It's My Life: Tina Comeau
Tina Comeau of the Yarmouth Vanguard writes a weekly column called It's My life, which is a lighthearted look at family life.
When I was growing up in Arcadia we had lots of kids in my neighbourhood.
What we didn’t have were iPhones, tablets, laptops, xBox Live, Twitter, etc.
We played lots of games. There was cops and robbers where we rode our bikes up and down Frank Saulnier’s driveway just pointing at each other. The Saulniers had the longest driveway so they got stuck with us kids.
We played another game called Car Run. We’d stand near the edge of someone’s front lawn and as a car approached we’d have to run to home base – a.k.a. the front steps of someone’s house – before the car drove by, otherwise we’d be a frozen statue on the front lawn until the next car drove by and unfroze us. The daring part of the game came by waiting until the last possible moment to sprint to home base.
I can only imagine how odd we looked to approaching vehicles as we stood on these neighbourhood yards, “frozen” in mid stride.
I can also remember playing Charlie’s Angels with some of my friends. We’d run around my house shouting out, “Where’s Charlie? Where’s Charlie?” We usually didn’t have a guy friend when we were playing this so the game never reached a conclusion. If Charlie was in my basement – even as crackerjack 10-year-old detectives named Kelly, Jill and Sabrina – we never found him. He’s been missing since 1979.
When we were outdoors playing in the neighbourhood and it was time for us to come home, there was no texting involved. No cellphone for my parents to call. Instead my dad would stand outside our house and whistle. He could really whistle loud.
“Tina, Lisa, your dad wants you,” one of our friends would say. If we ignored the whistle the next one was even louder.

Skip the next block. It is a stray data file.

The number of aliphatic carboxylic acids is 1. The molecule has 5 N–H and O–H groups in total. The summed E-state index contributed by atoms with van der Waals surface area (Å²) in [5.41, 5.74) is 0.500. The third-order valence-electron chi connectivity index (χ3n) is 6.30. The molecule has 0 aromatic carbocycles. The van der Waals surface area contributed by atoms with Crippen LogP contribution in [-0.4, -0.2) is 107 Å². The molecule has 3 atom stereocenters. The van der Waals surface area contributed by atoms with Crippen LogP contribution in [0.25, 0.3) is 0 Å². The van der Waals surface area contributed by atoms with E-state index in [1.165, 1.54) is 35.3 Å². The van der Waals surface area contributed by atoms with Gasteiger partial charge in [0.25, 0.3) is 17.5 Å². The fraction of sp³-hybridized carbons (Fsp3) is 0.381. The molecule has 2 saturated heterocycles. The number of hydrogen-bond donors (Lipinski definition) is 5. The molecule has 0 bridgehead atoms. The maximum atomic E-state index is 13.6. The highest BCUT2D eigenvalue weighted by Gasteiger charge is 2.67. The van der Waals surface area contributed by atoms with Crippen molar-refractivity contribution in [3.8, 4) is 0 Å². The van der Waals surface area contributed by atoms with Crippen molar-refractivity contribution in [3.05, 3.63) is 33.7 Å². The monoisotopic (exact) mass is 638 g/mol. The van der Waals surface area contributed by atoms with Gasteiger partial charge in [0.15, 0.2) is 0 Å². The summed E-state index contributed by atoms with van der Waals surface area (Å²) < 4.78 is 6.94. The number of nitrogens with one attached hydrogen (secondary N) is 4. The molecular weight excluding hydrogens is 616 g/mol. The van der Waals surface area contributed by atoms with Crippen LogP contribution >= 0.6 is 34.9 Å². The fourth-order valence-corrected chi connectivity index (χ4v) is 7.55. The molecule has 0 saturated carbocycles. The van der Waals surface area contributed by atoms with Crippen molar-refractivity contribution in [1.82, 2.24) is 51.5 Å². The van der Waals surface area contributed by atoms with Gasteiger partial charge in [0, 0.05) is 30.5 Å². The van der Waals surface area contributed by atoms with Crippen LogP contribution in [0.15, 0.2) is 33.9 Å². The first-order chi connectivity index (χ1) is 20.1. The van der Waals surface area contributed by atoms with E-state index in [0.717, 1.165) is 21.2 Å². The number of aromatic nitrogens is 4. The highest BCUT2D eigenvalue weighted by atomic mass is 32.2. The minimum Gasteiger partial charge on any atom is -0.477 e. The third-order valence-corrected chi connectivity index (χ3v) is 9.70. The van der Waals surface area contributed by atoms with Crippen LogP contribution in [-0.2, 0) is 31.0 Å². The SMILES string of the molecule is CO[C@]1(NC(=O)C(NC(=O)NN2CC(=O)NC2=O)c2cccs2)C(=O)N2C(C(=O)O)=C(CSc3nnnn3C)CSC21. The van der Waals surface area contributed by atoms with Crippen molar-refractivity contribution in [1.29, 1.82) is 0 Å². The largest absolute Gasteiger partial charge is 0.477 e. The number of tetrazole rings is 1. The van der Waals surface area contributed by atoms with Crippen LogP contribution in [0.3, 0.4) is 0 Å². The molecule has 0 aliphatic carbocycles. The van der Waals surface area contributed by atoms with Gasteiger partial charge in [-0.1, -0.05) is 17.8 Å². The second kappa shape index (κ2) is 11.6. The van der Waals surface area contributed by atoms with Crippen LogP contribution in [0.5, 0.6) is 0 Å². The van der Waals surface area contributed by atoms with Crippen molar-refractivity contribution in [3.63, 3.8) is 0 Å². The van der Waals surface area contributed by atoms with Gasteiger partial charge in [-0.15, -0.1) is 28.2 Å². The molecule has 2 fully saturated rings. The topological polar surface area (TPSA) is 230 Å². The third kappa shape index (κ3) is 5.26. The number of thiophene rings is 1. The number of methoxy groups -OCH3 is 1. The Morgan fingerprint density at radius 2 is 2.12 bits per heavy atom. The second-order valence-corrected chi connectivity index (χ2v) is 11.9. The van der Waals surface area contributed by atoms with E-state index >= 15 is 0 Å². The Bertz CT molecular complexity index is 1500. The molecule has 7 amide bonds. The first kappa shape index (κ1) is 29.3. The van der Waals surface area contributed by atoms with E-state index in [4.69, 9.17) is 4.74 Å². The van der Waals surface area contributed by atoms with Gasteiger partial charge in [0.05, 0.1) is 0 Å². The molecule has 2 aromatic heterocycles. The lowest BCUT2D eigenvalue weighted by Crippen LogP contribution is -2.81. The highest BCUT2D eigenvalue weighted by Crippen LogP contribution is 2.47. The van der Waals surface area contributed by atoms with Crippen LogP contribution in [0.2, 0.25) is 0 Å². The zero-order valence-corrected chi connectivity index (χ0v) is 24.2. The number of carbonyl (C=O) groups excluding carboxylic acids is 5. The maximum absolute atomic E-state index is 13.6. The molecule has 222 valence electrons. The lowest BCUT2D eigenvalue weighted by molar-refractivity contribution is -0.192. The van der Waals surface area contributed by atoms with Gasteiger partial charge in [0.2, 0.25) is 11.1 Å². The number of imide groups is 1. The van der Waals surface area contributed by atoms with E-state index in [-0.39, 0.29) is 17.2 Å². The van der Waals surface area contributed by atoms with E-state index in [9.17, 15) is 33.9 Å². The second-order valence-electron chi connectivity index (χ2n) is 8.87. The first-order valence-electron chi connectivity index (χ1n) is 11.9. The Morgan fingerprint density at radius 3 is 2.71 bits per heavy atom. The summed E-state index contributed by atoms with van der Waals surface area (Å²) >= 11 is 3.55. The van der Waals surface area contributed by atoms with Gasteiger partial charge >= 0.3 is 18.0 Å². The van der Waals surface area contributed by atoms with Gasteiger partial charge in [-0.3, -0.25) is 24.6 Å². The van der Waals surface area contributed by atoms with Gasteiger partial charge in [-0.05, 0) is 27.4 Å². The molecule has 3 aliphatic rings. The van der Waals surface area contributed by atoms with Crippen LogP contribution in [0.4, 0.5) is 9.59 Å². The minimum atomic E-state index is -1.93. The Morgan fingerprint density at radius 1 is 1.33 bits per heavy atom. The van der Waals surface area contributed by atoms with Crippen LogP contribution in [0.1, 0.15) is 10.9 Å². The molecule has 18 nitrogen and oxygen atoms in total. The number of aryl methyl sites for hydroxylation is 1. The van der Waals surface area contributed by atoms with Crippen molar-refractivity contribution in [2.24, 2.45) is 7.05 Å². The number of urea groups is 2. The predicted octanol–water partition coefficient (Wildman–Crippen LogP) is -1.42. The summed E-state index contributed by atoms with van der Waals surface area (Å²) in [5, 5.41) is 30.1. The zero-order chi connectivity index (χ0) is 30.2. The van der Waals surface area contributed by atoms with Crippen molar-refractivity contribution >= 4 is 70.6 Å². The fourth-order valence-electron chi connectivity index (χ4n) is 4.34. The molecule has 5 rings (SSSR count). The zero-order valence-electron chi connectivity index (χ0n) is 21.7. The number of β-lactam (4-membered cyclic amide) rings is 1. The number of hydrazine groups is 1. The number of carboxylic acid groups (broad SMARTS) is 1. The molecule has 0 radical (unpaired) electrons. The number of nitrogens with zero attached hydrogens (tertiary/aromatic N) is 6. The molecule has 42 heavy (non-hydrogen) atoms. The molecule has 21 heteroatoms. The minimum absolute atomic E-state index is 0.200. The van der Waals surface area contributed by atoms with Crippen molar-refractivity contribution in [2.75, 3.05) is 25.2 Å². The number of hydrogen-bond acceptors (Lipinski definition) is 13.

There are things that parents pass onto their children. My dad’s whistling ability is not something I picked up. I mean, I can whistle for my cat, but if I stood in the Mariners Centre parking lot whistling for my kids inside to come out I wouldn’t get anywhere.
And so when they’re out of my sight I depend on texting and cellphone calls to keep in touch with my kids.
But even that doesn’t always work.
One night a couple of weeks ago, a few hours after having driven my son Jacob to a friend’s house in town, I texted him to get a sense of when he’d be ready to be picked up.
The texting conversation went like this.
Me: When are you ready to be picked up?
Response: I'm at the house.
Me (extremely confused): What house?
Response: I'm Justin.
Oops, wrong kid.
I just texted the one that is down the hall.
While trying to keep tabs on my kids, I also try to give them their space. I could text them every 20 minutes. Where are you? What are you doing? Where are you now? What are you doing now? What about now? Now?
But they’d hate that, I’m sure.
Last Friday night I had worked late in the newsroom. I was driving home around 8:30 p.m. I knew where my youngest son was. I was wondering what my oldest son was doing.
As I drove by Central School I saw him and three of his friends playing basketball on the outdoor court.
Friday night and they were playing basketball outdoors. I must say, I was impressed.
Not by their basketball skills – they’re better hockey players than they are basketball players – but impressed that they were outside, being active. On a Friday night.
As darkness started to fall, the sky was dramatic, contrasted by the lighted basketball court. They let me take their picture.
Which afterwards I tweeted out.
I couldn’t help myself.
I stayed outside with them at the basketball court until they were ready for me to drive them home.
After all, I can’t whistle.
At least not like dad.
My youngest son is going through a fad now where he’s forever throwing out these, ‘Back in my day’ zingers. Driving home Saturday night he was doing them in an old man voice.
“Back in my day,” he said, “to text we taped a note on a rock and threw it at people.”
Hmmm….that might have been even more effective than whistling.